Coronavirus Update: MORE INFORMATION
Approximately 80 percent of people worldwide develop back pain at some point in their life, and about 30 percent of people experience an episode of neck pain every year. Back and neck pain are most typically caused by mechanical disorders, which results from either overuse of the spine or changes experienced with getting older. These include muscle strains, osteoarthritis, and herniated discs. Other symptoms include muscle spasms and pain that radiates down the arms (i.e., radiculopathy) or legs (i.e., sciatica). About 10 percent of back and neck pain is associated with systemic illnesses, including rheumatologic diseases. Examples are rheumatic polymyalgia, ankylosing spondylitis, rheumatoid arthritis, tumors, and infections.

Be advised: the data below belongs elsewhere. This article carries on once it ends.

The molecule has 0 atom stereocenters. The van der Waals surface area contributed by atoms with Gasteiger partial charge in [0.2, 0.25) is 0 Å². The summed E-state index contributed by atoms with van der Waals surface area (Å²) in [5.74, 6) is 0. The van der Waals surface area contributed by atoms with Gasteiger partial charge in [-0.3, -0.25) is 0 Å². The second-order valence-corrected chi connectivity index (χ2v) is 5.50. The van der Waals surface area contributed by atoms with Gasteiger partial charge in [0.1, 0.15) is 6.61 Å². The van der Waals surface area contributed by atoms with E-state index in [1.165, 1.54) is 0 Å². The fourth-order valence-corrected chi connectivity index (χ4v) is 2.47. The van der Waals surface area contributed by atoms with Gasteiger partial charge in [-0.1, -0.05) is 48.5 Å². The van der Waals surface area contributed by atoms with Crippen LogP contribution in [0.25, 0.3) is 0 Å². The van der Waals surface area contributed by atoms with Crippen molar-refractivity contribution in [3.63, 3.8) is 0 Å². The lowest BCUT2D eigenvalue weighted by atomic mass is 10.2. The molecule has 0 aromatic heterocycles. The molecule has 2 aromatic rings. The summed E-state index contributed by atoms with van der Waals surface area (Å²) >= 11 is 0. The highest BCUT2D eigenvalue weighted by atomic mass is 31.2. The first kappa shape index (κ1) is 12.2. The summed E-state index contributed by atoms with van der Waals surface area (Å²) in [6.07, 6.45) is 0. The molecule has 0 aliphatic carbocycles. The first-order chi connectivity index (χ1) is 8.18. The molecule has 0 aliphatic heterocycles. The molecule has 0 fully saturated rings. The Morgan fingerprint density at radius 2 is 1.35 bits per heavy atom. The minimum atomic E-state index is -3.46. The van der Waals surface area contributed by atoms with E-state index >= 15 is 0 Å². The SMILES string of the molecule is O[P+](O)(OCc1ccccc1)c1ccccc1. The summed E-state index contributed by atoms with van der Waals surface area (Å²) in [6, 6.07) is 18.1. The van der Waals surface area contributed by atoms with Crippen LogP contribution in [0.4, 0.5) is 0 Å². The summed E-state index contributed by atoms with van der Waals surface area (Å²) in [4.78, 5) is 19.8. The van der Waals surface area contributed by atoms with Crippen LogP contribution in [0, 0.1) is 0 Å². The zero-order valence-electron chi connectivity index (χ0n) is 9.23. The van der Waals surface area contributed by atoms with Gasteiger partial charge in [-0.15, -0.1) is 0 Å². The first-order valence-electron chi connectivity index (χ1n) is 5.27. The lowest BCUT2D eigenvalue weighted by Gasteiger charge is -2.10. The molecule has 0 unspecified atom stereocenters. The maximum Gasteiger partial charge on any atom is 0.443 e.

Back and neck pain can typically be diagnosed by a person’s medical history and physical exam. Diagnostic tests, such as X-rays, magnetic resonance imaging (MRI), and computerized tomography (CT), are reserved for those who do not get better with initial treatment. These tests can assess whether there is involvement of the muscles, discs, nerves, and other soft tissues.
It is important that people with back or neck pain continue their daily activities as much as possible to facilitate healing. Special exercises can be used to reduce pain and strengthen the muscles of the back and neck. Other treatments include placing ice on the affected area in the first 48 hours, followed by heat if it lasts longer than two days, over the counter pain relievers, and muscle relaxants. Surgery is reserved for a small number of patients, such as those with herniated discs or tumors.